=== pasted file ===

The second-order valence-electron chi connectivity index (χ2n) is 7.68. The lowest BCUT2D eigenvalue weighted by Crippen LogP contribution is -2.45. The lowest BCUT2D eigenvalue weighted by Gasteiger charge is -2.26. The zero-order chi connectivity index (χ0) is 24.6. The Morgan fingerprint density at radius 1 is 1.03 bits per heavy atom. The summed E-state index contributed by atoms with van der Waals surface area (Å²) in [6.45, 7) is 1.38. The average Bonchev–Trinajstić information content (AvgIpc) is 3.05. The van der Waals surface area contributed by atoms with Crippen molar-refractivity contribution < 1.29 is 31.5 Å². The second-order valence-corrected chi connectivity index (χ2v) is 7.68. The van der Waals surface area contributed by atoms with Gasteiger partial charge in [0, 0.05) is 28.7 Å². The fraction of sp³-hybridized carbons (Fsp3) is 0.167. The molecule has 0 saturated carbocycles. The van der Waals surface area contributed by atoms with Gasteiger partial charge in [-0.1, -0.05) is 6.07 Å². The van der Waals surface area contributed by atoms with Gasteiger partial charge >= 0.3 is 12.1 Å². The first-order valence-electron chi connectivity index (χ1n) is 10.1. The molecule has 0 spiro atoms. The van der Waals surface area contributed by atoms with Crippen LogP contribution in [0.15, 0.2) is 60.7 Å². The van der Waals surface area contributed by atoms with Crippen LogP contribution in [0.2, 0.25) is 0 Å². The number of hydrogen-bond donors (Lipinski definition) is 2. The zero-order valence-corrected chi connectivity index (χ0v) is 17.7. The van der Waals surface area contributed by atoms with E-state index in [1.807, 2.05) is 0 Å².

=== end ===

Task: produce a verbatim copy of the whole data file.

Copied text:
The second-order valence-electron chi connectivity index (χ2n) is 7.68. The lowest BCUT2D eigenvalue weighted by Crippen LogP contribution is -2.45. The lowest BCUT2D eigenvalue weighted by Gasteiger charge is -2.26. The zero-order chi connectivity index (χ0) is 24.6. The Morgan fingerprint density at radius 1 is 1.03 bits per heavy atom. The summed E-state index contributed by atoms with van der Waals surface area (Å²) in [6.45, 7) is 1.38. The average Bonchev–Trinajstić information content (AvgIpc) is 3.05. The van der Waals surface area contributed by atoms with Crippen molar-refractivity contribution < 1.29 is 31.5 Å². The second-order valence-corrected chi connectivity index (χ2v) is 7.68. The van der Waals surface area contributed by atoms with Gasteiger partial charge in [0, 0.05) is 28.7 Å². The fraction of sp³-hybridized carbons (Fsp3) is 0.167. The molecule has 0 saturated carbocycles. The van der Waals surface area contributed by atoms with Gasteiger partial charge in [-0.1, -0.05) is 6.07 Å². The van der Waals surface area contributed by atoms with Gasteiger partial charge >= 0.3 is 12.1 Å². The first-order valence-electron chi connectivity index (χ1n) is 10.1. The molecule has 0 spiro atoms. The van der Waals surface area contributed by atoms with Crippen LogP contribution in [0.15, 0.2) is 60.7 Å². The van der Waals surface area contributed by atoms with Crippen LogP contribution in [0.2, 0.25) is 0 Å². The number of hydrogen-bond donors (Lipinski definition) is 2. The zero-order valence-corrected chi connectivity index (χ0v) is 17.7. The van der Waals surface area contributed by atoms with E-state index in [1.807, 2.05) is 0 Å².